In fact, the kelp produced provide ecological and environmental benefits of sustainability, excess carbon absorption, battling ocean acidification, filtration, as well as providing important habitat for many marine species in California. The produced kelp is harvested in a sustainable way. By cutting at the base of the blades rather than the stipe or air bladders, the kelp will be able to regrow the blades back relatively quickly. Farming this way greatly reduces the amount of waste from one harvest to the next as well as allows the farmed, regenerating kelp forest to continuously be used as habitat, shelter, or nursery by the various species of marine animals in the ecosystem. Contrary to most agriculture and aquaculture, kelp aquaculture specifically has nearly a non-existent “foodprint”. It doesn’t require any extra irrigation, feed, nor fertilizer. Additionally, the farmed seaweed can be used in livestock farming for animal feed. Animals feeding on the seaweed products have been proven to have lower emissions of carbon dioxide. Kelp aquaculture can also be modified to a regenerative ocean farming system to grow kelp alongside oysters, mussels, and clams to create a diversified, healthy ecosystem whilst developing a sustainable yield.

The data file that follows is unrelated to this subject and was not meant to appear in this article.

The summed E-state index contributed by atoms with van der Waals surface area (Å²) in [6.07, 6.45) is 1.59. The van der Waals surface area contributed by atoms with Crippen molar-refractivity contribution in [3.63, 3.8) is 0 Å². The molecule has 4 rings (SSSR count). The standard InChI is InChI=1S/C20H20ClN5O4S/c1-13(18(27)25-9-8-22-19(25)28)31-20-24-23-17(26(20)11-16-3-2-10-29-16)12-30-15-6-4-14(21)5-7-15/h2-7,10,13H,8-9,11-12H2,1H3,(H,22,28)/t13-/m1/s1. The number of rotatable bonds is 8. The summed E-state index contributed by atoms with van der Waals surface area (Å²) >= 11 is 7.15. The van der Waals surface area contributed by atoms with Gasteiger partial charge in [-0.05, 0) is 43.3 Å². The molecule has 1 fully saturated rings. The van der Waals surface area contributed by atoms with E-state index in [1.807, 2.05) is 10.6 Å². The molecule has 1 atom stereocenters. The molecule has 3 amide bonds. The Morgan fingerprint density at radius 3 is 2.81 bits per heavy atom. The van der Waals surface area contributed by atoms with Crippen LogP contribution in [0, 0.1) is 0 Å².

Regenerative Aquaculture. Credit: GreenWave.

The environmental and agricultural potential that seaweed has makes the algae farming industry extremely valuable. The worldwide market for seaweed cultivation is estimated to be worth $16.7 billion in 2020 with projections of nearly doubling within the next 5 years. Over the last few years, seaweed aquaculture has continuously expanded from the temperate coastlines of China, Japan, and Korea to along the coast of California. Although California is still a small player in the overall market, farms like the Catalina Sea Ranch, Hog Island Oyster Farm, and Salt Point Seaweed have garnered a lot of public and governmental interest. The U.S. Department of Energy granted Catalina Sea Ranch over $450,000 to kick off the first U.S. aquaculture farm permitted in federal waters around 6 miles from the coast of Huntington Beach. Catalina Sea Ranch has used their awarded money to fund additional research to enhance their aquaculture’s synergy and husbandry of kelp and other offshore aquaculture to create a new sustainable industry within California.